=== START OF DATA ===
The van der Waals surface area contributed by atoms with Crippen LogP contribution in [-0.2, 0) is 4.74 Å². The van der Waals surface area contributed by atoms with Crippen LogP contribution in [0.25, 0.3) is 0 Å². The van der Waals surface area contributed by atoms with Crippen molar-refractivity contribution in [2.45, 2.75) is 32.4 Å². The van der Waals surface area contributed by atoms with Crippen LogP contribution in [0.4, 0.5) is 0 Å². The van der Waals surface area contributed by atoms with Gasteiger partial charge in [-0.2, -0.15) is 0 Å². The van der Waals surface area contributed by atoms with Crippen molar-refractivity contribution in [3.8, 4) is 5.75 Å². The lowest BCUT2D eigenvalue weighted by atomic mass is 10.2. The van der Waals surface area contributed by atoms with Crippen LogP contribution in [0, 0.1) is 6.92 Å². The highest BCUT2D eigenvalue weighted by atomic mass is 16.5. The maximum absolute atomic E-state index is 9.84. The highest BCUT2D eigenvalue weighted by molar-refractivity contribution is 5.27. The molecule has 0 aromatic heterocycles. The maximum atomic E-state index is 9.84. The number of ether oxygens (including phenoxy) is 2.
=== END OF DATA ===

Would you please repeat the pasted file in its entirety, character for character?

The van der Waals surface area contributed by atoms with Crippen LogP contribution in [-0.2, 0) is 4.74 Å². The van der Waals surface area contributed by atoms with Crippen LogP contribution in [0.25, 0.3) is 0 Å². The van der Waals surface area contributed by atoms with Crippen molar-refractivity contribution in [2.45, 2.75) is 32.4 Å². The van der Waals surface area contributed by atoms with Crippen LogP contribution in [0.4, 0.5) is 0 Å². The van der Waals surface area contributed by atoms with Gasteiger partial charge in [-0.2, -0.15) is 0 Å². The van der Waals surface area contributed by atoms with Crippen molar-refractivity contribution in [3.8, 4) is 5.75 Å². The lowest BCUT2D eigenvalue weighted by atomic mass is 10.2. The van der Waals surface area contributed by atoms with Crippen LogP contribution in [0, 0.1) is 6.92 Å². The highest BCUT2D eigenvalue weighted by atomic mass is 16.5. The maximum absolute atomic E-state index is 9.84. The highest BCUT2D eigenvalue weighted by molar-refractivity contribution is 5.27. The molecule has 0 aromatic heterocycles. The maximum atomic E-state index is 9.84. The number of ether oxygens (including phenoxy) is 2.